Beneficiaries of a trust receive income from trust assets and/or principals at the ages and under the terms specified in the trust document. They can (and often do) include the person who established the trust. The first people to receive distributions are called primary beneficiaries. The class of beneficiaries who receive what remains when a trust terminates are called remainderpersons.
Although beneficiaries do not have to be identified by name, or even all exist at the date the trust is created, they must be an identifiable and definite class or group and must be in existence within the period measured by the appropriate state’s rule against perpetuities. This makes it possible for a trust to be created for the children of the grantor even though all the members of that class of beneficiaries (the grantor’s children) may not be in existence at the moment the trust is created, since the grantor is presumed capable of having more children. As long as the class is limited and definite and all its members must be in existence within the period of the rule against perpetuities, the trust will be valid.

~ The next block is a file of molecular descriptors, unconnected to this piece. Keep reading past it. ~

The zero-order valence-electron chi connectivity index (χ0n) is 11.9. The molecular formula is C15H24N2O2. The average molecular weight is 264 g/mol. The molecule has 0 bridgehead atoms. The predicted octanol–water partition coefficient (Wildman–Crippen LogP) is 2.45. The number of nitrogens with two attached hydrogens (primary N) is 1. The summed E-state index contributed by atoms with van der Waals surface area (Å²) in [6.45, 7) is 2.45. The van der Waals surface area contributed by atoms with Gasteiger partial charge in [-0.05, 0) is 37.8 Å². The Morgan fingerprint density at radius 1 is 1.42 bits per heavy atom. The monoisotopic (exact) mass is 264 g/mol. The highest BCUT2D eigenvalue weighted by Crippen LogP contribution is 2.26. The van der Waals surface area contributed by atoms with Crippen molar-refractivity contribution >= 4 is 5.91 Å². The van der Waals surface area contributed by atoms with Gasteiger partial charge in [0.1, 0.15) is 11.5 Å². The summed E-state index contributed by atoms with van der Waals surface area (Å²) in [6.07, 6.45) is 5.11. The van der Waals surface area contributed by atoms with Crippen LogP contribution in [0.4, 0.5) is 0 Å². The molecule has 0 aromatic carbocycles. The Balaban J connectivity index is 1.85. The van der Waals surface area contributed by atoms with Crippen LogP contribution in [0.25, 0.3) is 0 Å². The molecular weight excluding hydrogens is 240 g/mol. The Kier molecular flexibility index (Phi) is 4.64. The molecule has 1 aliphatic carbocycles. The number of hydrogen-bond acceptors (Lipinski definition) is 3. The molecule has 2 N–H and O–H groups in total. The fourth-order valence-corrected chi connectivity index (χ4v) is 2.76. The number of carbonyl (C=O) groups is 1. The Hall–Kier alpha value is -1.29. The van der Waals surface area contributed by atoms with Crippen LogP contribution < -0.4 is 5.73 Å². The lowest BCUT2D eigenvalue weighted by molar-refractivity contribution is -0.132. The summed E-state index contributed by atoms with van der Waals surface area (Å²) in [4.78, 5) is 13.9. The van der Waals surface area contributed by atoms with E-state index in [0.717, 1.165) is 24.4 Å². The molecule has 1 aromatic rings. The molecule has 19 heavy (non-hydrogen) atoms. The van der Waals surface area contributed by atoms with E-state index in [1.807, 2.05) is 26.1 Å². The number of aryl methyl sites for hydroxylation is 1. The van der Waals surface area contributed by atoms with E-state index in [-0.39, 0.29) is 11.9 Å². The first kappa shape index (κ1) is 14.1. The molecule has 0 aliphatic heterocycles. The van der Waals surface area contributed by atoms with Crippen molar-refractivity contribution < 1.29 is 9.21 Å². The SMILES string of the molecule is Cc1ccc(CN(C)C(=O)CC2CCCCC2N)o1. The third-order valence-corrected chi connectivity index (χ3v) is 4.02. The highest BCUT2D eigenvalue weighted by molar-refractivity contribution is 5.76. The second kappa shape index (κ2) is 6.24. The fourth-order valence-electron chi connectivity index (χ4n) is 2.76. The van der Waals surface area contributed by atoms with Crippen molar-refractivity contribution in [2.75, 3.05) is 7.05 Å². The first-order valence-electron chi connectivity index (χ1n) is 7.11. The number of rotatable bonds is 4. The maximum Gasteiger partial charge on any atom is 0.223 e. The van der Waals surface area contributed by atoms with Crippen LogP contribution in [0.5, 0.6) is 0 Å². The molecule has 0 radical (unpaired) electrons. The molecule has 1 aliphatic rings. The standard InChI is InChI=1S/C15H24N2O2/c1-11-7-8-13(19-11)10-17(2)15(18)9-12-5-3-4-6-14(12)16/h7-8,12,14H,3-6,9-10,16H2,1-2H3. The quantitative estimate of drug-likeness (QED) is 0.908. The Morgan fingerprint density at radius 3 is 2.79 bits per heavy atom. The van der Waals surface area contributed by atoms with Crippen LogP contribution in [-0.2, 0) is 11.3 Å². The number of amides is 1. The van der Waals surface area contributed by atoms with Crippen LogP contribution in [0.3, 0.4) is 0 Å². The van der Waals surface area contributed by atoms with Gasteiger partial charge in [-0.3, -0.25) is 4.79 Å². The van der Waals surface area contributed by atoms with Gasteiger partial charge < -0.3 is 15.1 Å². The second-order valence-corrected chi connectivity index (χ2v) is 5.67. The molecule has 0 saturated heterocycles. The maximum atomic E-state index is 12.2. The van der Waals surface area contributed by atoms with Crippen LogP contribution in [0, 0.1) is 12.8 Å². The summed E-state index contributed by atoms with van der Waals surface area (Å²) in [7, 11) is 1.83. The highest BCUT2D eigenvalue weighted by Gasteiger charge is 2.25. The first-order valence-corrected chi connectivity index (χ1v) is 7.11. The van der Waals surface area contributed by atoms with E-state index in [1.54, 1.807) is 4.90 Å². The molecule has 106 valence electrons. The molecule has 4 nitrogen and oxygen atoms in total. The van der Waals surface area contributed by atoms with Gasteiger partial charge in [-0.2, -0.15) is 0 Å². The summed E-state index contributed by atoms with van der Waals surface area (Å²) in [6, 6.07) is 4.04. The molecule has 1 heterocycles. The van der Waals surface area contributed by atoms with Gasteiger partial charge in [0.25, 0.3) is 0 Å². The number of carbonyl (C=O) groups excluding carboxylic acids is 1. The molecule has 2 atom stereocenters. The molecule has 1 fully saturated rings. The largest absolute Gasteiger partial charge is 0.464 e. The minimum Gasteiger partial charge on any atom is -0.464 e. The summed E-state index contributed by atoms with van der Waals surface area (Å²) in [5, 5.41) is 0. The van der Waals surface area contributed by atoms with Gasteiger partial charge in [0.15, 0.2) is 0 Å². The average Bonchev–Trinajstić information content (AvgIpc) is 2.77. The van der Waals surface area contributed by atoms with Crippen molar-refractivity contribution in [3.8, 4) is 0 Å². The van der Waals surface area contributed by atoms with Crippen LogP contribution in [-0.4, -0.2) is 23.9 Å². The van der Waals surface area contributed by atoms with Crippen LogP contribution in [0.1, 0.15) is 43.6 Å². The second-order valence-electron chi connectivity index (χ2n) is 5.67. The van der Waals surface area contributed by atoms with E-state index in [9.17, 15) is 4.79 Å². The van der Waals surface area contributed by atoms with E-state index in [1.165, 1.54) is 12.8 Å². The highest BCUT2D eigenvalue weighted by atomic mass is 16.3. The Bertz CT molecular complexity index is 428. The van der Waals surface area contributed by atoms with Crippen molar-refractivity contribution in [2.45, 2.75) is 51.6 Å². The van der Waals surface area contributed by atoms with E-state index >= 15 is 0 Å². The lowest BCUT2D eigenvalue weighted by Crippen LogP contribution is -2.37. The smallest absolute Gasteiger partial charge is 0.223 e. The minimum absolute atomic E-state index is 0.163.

The rule against perpetuities is a state law restriction designed to limit the period during which a trust can withhold property or its income from outright ownership. The operation of the rule will vary from state to state, but typically provides that a restriction will fail if it ties up property longer than a length of time equal to “lives in being” plus twenty-one years. In other words, the right to outright ownership of property must “vest” (can’t be indefinitely restricted) within a given time frame.7
The Uniform Statutory Rule Against Perpetuities, which has now been adopted by a number of states, takes a slightly different approach. Rather than invalidating property interests at inception, this law adopts a flat period of ninety years from the creation of the interest (rather than a period measured by lives in being at the creation of the interest) and waits to see if the rule is violated before invalidating the interest.
Reproduced with permission. Copyright The National Underwriter Co. Division of ALM